Author: Eddie (page 6 of 12)

Haiti: Where was God? or Where were we?

The understandably inevitable question after a natural disaster or massacre is “Where was God?” Ben Witherington III (BW3) discussed this recently and offered pointed thoughts.

But what I wanted to pull out specifically was the following quote.

Haiti has been a disaster happening and waiting to happen for ever. Had most of the buildings in Port au Prince been strengthened or rebuilt to withstand such disasters, literally millions of people would have been less likely to be harmed in that city by what has just happened. And we have known about these problems in our own backyard for decades. For decades now the U.S. would rather throw good money after bad on military adventures in the Middle East and elsewhere when in fact with a fraction of what we have spent in the last decade on war the entire country of Haiti could have been rebuilt and given decent housing!! Yes its true. And these are our backdoor neighbors. But of course they do not have oil and other commodities to offer us, so we as a nation have largely ignored them and their cries for help, hoping that the piecemeal efforts of small U.N. and Christian agencies would pick up the slack—which they have been unable to do, so overwhelmed have they been by the grinding indigenous poverty and needs of that whole country, not to mention governmental corruption over many decades.

Where were we (in particular the Church, but that can also extend to the US) before any of this happened? A 7.0 earthquake can occur today in the Los Angeles area and maybe a couple of older bridges could collapse. Maybe a few older apartment complexes could have some structural damages. Possibly some people could lose their lives. But nowhere near 3 million people would be homeless. Nowhere near the entire city would be in a pile of blood and rubble. Nowhere near 100,000 would be dead. I’m not arguing that we need to help every poor nation on Earth with their buildings and infrastructure. That’s not practical. But Haiti is our close neighbor, and we’d rather shell out nearly three quarters of a trillion dollars to fund a war in Iraq (which, remember, was completely unjustifiable). It would have cost only a fraction of that to shore up Port au Prince and the surrounding impoverished areas against major disasters.

Christians killing Muslims in Nigeria, violence begetting violence

The summary by CNN’s John Blake for his story “Religious hatred simmers in terror suspect’s homeland” could not have been stated better:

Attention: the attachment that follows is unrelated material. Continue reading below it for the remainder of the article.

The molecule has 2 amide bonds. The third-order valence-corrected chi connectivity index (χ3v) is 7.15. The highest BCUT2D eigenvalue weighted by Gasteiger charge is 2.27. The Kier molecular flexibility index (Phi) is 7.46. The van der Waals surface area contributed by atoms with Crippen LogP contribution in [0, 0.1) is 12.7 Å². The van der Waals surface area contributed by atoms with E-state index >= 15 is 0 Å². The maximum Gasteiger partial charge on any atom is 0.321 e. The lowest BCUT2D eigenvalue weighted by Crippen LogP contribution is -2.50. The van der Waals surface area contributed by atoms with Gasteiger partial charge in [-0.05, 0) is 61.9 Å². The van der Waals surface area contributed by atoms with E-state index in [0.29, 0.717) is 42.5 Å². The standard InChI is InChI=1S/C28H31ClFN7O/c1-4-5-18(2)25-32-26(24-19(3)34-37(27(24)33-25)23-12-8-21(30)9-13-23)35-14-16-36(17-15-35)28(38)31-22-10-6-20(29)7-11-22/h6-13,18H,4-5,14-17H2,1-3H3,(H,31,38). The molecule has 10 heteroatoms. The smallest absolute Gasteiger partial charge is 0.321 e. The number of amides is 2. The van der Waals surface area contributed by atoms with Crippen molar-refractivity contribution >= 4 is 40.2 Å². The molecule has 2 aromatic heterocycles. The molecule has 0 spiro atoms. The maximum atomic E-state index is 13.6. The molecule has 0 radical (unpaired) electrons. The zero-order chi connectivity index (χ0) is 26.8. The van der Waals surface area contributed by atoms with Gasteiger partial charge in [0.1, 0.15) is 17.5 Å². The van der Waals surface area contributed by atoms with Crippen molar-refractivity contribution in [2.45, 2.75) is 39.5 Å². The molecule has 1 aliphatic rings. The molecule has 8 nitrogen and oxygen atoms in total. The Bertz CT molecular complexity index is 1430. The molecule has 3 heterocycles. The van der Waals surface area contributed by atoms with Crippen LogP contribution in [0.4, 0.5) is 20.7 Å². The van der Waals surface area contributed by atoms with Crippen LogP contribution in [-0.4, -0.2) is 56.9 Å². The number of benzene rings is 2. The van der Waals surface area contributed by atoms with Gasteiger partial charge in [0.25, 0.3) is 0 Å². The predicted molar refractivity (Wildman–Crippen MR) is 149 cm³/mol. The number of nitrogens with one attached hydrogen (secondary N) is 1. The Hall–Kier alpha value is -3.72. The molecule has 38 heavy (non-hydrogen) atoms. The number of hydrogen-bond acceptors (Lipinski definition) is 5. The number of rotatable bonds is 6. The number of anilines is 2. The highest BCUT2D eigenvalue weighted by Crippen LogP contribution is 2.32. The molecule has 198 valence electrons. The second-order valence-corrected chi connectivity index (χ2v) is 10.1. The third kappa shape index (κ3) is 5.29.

Umar Farouk AbdulMutallab wouldn’t have to go to an al Qaeda camp in Yemen to learn how to hate. He had examples closer to home. Christians and Muslims have been killing each other in Nigeria for much of his lifetime.

As comes in later in the story, “violence begets violence.” But what John Blake stated was very true: when killing is the culture you grew up in, there is no need to learn it from elsewhere. When you factor in the history of Nigeria (brought up and summarized in the story), the general history of Christian and Muslim animosity, and then the retaliation and attitude of revenge taken by those Christians in Nigeria who chose to act in that way and be part of the violence, it would be difficult not to breed violence in the younger generations.

Christians and Muslims have been killing each other in Nigeria for much of AbdulMutallab’s lifetime. At least 10,000 Nigerians have died during Christian-Muslim riots and ethnic violence during the past decade.

That is a very telling statistic. That is not the message and mission of God’s Kingdom. That is not the Good News of Jesus. That is not serving and loving your neighbors and enemies. That is not the way of the cross.

I understand there is a lot of cultural turmoil behind the violence. As was also brought out in the story, poverty is a big factor. Poverty and oppression was a major influence in the time of Jesus as well, especially to the zealots who wanted the violent uprising and takeover of their home from Rome and the elites. Still Jesus came in, supplied the method and means to revolution, and not one bit of it was violent. Despite the history, despite the social factors, despite the oppression, the Christian leadership and missionaries there have to bring the focus back to the message and teachings of Jesus. Let Jesus guide the response of the people.

Yes, that is difficult. Yes, that seems “pie in the sky.” But please show me where Jesus said something to the effect of “You don’t really have to do what I say or follow my example. That’s just idealism. Try your best, and if you can’t do it, then go ahead and kill your enemy. Take over with bloodshed. Either way will work out for you.” (Okay. So I ran on a little with that one.)

Am I saying had the violence not existed that young men like Umar Farouk AbdulMutallab would not take up the call for violent, militant, suicidal jihad? Of course not. I am saying it’s very, very hard to kill someone who does nothing but love you, serve you, take care of you when you’re sick, visits you in prison, gives you clothes when you’re cold, shelters your family from the rain, houses your community’s widows and orphans, develop methods and utilization of technologies that help restore the communities, speaks up for you when you are being oppressed and wronged.